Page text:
TBL/CLIL-ish Lesson: Paper Aeroplanes

Who doesn’t love paper aeroplanes? I mean apart from the person who has to tidy them up?

This is an easy lesson to do and could take about an hour to two hours depending on how many plane types you teach.
I took different sets of instructions from www.paperaeroplanes.com and told my students to practice making the plane. I made sure to tell everyone they would be teaching how to make their plane later.
The vocabulary needed was in the reading but be aware that inattentive students may ignore it. I would have them read and copy out a list of ten or so useful vocabulary items if I did this again. Focus on form was given as we went.
There was the opportunity to ask meanings of words as we went along and the instruction task was passed if planes were made and failed if they didn’t.
Plane types were tested for speed, height and distance. Students then wrote up a short report.
As extension work, we tried folds to the wings and fuselage to see if the planes would turn or roll.
The students loved doing this and everyone was speaking English all the time. There was even more negotiation of meaning than usual, too.

Materials/Task – Family tree puzzle

I made this to have learners build their family member vocabulary. A lot of elementary learners know the basics: ‘sister’, ‘brother’, etc. but not ‘nephew’, ‘niece’ or ‘~-in-law’.
I followed it up with learners giving easy definitions in English (and Japanese or Chinese if required1), quizzing each other using different relationships, and then writing about their own families.
I used very Anglo-Saxon names. Feel free to change them as and if you feel the need to. It has a Creative Commons license as usual.
Available as PDF and editable PPT.


Seeing as my learners can’t use L1 in their tests I wanted them to build upon extremely basic knowledge and substitute a possibly forgotten word with a half-decent explanation.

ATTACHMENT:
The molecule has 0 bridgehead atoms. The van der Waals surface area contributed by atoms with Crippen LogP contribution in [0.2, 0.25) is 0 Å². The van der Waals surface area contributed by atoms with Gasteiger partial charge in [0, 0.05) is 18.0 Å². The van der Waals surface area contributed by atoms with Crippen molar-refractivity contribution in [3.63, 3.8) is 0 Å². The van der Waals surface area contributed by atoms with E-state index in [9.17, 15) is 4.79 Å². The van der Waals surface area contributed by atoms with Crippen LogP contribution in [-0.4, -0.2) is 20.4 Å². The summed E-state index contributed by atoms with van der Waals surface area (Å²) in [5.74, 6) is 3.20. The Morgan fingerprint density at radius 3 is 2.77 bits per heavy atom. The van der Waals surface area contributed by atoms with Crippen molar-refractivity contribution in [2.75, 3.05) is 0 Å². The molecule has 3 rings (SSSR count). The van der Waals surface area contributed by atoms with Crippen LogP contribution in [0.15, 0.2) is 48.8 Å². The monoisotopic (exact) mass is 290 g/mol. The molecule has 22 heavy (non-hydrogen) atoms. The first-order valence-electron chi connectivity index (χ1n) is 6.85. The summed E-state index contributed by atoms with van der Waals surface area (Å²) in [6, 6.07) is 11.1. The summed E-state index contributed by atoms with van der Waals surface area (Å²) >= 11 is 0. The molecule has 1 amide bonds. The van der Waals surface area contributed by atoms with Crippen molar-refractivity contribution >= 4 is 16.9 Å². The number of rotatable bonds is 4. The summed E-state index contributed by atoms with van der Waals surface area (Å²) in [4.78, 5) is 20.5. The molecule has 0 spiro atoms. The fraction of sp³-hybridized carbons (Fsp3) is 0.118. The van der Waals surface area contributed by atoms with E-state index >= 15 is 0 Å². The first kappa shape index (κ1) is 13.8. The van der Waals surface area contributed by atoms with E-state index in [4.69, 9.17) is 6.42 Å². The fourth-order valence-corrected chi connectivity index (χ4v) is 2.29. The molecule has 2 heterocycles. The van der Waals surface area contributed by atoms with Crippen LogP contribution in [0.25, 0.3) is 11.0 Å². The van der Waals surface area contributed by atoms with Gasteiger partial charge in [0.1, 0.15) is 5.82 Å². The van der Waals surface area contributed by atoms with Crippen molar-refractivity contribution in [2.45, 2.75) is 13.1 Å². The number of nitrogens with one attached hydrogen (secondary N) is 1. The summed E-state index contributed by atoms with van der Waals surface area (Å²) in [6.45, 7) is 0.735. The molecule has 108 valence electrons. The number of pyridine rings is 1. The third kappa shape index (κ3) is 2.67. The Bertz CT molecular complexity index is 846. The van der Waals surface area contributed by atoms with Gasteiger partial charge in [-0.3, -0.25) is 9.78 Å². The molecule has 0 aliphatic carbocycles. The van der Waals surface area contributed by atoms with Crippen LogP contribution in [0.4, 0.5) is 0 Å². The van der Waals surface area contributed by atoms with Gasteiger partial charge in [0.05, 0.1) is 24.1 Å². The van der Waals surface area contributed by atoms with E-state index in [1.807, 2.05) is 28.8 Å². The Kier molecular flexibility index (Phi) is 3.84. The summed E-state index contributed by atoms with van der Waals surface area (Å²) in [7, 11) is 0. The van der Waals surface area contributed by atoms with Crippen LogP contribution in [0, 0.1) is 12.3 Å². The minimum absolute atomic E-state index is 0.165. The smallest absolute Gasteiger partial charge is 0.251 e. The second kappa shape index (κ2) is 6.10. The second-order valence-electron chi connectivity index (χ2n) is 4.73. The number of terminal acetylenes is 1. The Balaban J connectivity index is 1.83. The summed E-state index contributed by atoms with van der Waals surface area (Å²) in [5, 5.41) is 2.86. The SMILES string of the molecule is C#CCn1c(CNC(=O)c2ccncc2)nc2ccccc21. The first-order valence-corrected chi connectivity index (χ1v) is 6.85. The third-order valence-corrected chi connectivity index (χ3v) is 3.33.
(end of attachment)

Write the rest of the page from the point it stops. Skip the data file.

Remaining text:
Winging It – Not a skill to be sniffed at

My beautiful picture
Pigeons – Marc Jones, copyright September 2010

First up, let me make it absolutely clear – planning lessons, at least in your head and preferably a few jottings on paper, before you go into the classroom is highly recommended. Even with Dogme you’re thinking about your likely reactions and you probably know the learners so have a good idea of needs. However, all of us at some point, and quite often for a few of us, have to wing a lesson because of any of the following reasons:
We are covering a lesson at the last minute with no cover work left by the regular teacher.
There are unexpected occurrences that mean the planned lesson (or planned tea break) can’t happen and you need to do something, preferably with a quick decision.
IT has failed or materials are not available.

What can you do?

If you have a textbook, you can do one of the other units. This will likely be a choice of nothing or the worst unit in there. Pay lip service to it by generating vocabulary from pictures in there and then set up a task or activity related to that theme. My favourite lesson when I worked for a rubbish school was an At the Airport unit which became a roleplay with feelings and personality eccentricities. I did this by selecting the only lesson a last-minute addition to the lesson hadn’t already studied.
Otherwise, you can Dogme your lesson and start a conversation. Think at each stage, what can the learners do? What can they almost do? The almost stage is great – try something that will enable this to be further developed.


This gives you the ideal opportunity to focus on weak points of language that manifest themselves in learner output. It could be grammar but it doesn’t have to be. How often do you think students get help with pronunciation? How about use of reference to sound more natural and concise? Don’t just pick a random grammar point for the sake of it. It’s nice to have gone in winging it and come out having taught something a bit unusual. I’d also say, don’t be afraid of going wide with the language focus in your lesson instead of deep with one thing. Students like it and you can always suggest further study on that point for homework (such as finding more examples online or from a newspaper or something).


The old chestnut is, the best lessons we teach are ones we didn’t plan. Write it down: what would you do differently? What worked well? Could you substitute any part into another lesson plan to make it better? If it was without a book, your students might appreciate time to talk with each other. You’ve had a really good opportunity to teach reacting to students and not worrying about keeping to a plan. It might have been a bit rough but what were the redeeming features?
Any other tips or concerns for winging it? Leave them in the comments.